The midwife leads us from a virtually silent waiting room, down a short hall, and then into the examination room. I squeeze into a chair in the corner, beside the sink and across from a small, clear plastic model of a woman’s reproductive organs. It’s rather fascinating, all those tubes and passageways. I try not to stare at it though, because then the midwife might think I’m weird.

The paper on the examination table crinkles loudly as Maile climbs on and then lays back. She hikes her shirt up so that it rests on top of her slightly round, ripening stomach.

“This is going to feel a little cold,” the midwife says, placing a heartbeat sensor loaded with gel on to her white skin.

Immediately the silence around us is replaced by a whirring, a rushing, a storm heard from inside the deepest parts of a ship. But it’s not constant, like television static. No, this rushing is alive and moving. It’s the inside of Maile, the sounds of her body magnified, sent rushing through wires and electrical equipment, then pushed through a speaker so that those of us outside can eavesdrop.

But that long whooshing noise interrupted by the occasional cosmic crackle is not the sound we are listening for.

Then we hear a slow, ponderous gulping noise. It seems odd and out of place, that steady rhythm emerging from the random, white noise.

But that’s not the sound we’re listening for either.

“That’s your heart beat,” the midwife says quietly, quickly, so that we will not mistake it for anything more. “Baby’s should be right around here somewhere.”

She slides the sensor back and forth slowly, and Maile’s heartbeat fades in and out of the whooshing noise. For just a moment I think about my struggle with silence, the way it batters me and soothes me. I think about the silence I encountered in Istanbul, and how it changed me. I think about the dying man I met there, the man who has since passed on, and I think about the silence of writing his story.

Silence is a thing that frightens many of us, because complete silence is death, and we have been taught to resist death, to fight it, or let it terrify us. But I’ve learned there is something behind the silence, something worth more than all the noise in the world. My true self waits there on the other side of silence. God waits there as well, emerging from that lack of noise like a whisper, or a heart beat.

Then we hear it. A sound not unlike Maile’s heartbeat, but smaller and faster and more urgent, like a tiny voice crying out, “Listen to me! Hear me! I am!”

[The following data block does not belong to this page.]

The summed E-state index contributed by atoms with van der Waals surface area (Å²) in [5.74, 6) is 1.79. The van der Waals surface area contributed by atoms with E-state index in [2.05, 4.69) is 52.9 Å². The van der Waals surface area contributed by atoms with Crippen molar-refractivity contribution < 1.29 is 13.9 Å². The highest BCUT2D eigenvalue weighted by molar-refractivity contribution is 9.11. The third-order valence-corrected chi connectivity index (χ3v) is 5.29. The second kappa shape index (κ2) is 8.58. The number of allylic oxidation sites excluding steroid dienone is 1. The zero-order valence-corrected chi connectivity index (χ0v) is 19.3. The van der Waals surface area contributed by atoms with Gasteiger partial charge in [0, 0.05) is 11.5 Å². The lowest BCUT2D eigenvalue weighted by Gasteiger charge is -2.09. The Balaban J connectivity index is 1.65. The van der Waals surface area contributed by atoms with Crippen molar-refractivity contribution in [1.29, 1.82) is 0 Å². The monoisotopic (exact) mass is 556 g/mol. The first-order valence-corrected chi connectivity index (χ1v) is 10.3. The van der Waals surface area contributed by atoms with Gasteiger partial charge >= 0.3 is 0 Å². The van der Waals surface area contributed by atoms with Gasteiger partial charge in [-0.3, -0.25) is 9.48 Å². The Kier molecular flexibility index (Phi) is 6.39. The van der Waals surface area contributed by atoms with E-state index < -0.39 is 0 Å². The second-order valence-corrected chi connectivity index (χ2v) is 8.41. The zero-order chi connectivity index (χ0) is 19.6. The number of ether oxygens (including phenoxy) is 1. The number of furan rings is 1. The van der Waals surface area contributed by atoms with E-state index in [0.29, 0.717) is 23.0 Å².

As quick as it came into being, it was gone.

“Baby’s a mover,” the midwife says, smiling. “He or she is pretty quick to get out of the way when she feels the pressure from this.”

We wait, and we hear it again. Tears can be like a thin film on your eyes, a cataract.

* * * * *

Later, I go out to the waiting room while they take Maile’s blood. Sorry. Not a fan of that. For some reason I can watch a baby come lurching into the world, bloody and messy and all tangled in on itself, but I’d rather not watch a skinny vampire needle suck the life out of someone.

The lady at the front desk asks me to write down directions to our house from their other location in case of an emergency, but I have never been to their other location before so I stop and think about all those back roads, the winding ways from here to there. The unlikely paths we take. An Amish man, also waiting in the room, speaks up.

“Did I hear you say you’re from Holtwood?” he asks in that Amish accent, the one that sounds like English words are fighting with German words and the English ones are emerging victorious, but only just.

“Yeah,” I say. He goes on to explain the easiest way from the other clinic to where I live, or at least the general vicinity. I could take it from there.

“Thanks,” I say. “You from down there?”

“Well, I grew up in Nine Points, sort of down Holtwood way, but now I live over in Kinzers.”

“I grew up in Kinzers,” I say. “Across from the paint store, just down from the high school. Umry who used to own the paint shop? His wife is my mom’s cousin.”

“Is that right?” he asks. “My brother-in-law is Umry’s cousin. Sure is loud up this end of the county, at least compared to Nine Points.”

Now, Kinzers has a population of about 2,000 people, spread out over rolling fields and forests. It’s a large area. I had to smile when he said Kinzers is loud. But now that I live in the “southern end,” I know what he is talking about. Kinzers has its fair share of small businesses, and they draw large delivery trucks down their skinny roads. It’s downright silent in our neck of the woods – no one but farmers and writers and other such sedentary folk.

“Sure is quiet in Holtwood,” I say to the Amish man just as Maile emerges from the back of the clinic. “Nice to meet you.”

“Yeah, nice to meet you,” he says, and he sounds surprised that he means it.

We walk out into the mist and I hold Maile’s hand for a moment. I imagine that I can feel her pulse in her hand, maybe two pulses, the deep reverberations of life going on, going on, going on. There’s something about the presence of a heartbeat that can sometimes make you think this life will never end. It seems like such an irresistible force.